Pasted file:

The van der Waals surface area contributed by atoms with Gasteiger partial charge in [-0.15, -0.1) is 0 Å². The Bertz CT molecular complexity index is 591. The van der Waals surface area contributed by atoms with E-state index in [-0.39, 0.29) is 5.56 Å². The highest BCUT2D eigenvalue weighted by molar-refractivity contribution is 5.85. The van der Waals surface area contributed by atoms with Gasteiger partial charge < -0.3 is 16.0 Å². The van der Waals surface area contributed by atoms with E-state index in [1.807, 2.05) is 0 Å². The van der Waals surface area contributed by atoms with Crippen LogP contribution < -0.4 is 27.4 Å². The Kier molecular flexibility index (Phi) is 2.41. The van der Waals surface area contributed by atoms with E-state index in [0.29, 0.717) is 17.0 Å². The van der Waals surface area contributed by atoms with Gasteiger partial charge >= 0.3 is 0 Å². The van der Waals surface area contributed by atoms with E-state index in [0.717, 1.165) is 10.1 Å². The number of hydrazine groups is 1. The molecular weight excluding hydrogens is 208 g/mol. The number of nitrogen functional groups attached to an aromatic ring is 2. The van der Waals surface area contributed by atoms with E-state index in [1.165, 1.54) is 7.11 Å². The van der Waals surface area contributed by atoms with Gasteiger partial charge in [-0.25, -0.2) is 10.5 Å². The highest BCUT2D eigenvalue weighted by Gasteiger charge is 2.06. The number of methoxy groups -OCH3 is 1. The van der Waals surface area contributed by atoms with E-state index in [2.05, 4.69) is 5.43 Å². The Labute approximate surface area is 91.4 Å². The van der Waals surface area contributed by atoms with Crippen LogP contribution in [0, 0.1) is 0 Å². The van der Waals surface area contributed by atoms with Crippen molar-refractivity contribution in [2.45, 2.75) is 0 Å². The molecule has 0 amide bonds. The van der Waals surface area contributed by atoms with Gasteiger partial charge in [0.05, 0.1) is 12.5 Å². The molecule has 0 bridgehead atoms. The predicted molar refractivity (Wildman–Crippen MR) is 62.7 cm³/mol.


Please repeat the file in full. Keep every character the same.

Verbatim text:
The van der Waals surface area contributed by atoms with Gasteiger partial charge in [-0.15, -0.1) is 0 Å². The Bertz CT molecular complexity index is 591. The van der Waals surface area contributed by atoms with E-state index in [-0.39, 0.29) is 5.56 Å². The highest BCUT2D eigenvalue weighted by molar-refractivity contribution is 5.85. The van der Waals surface area contributed by atoms with Gasteiger partial charge < -0.3 is 16.0 Å². The van der Waals surface area contributed by atoms with E-state index in [1.807, 2.05) is 0 Å². The van der Waals surface area contributed by atoms with Crippen LogP contribution < -0.4 is 27.4 Å². The Kier molecular flexibility index (Phi) is 2.41. The van der Waals surface area contributed by atoms with E-state index in [0.29, 0.717) is 17.0 Å². The van der Waals surface area contributed by atoms with Gasteiger partial charge >= 0.3 is 0 Å². The van der Waals surface area contributed by atoms with E-state index in [0.717, 1.165) is 10.1 Å². The number of hydrazine groups is 1. The molecular weight excluding hydrogens is 208 g/mol. The number of nitrogen functional groups attached to an aromatic ring is 2. The van der Waals surface area contributed by atoms with E-state index in [1.165, 1.54) is 7.11 Å². The van der Waals surface area contributed by atoms with Gasteiger partial charge in [-0.25, -0.2) is 10.5 Å². The highest BCUT2D eigenvalue weighted by Gasteiger charge is 2.06. The number of methoxy groups -OCH3 is 1. The van der Waals surface area contributed by atoms with E-state index in [2.05, 4.69) is 5.43 Å². The Labute approximate surface area is 91.4 Å². The van der Waals surface area contributed by atoms with Crippen LogP contribution in [0, 0.1) is 0 Å². The van der Waals surface area contributed by atoms with Crippen molar-refractivity contribution in [2.45, 2.75) is 0 Å². The molecule has 0 amide bonds. The van der Waals surface area contributed by atoms with Gasteiger partial charge in [0.05, 0.1) is 12.5 Å². The molecule has 0 bridgehead atoms. The predicted molar refractivity (Wildman–Crippen MR) is 62.7 cm³/mol.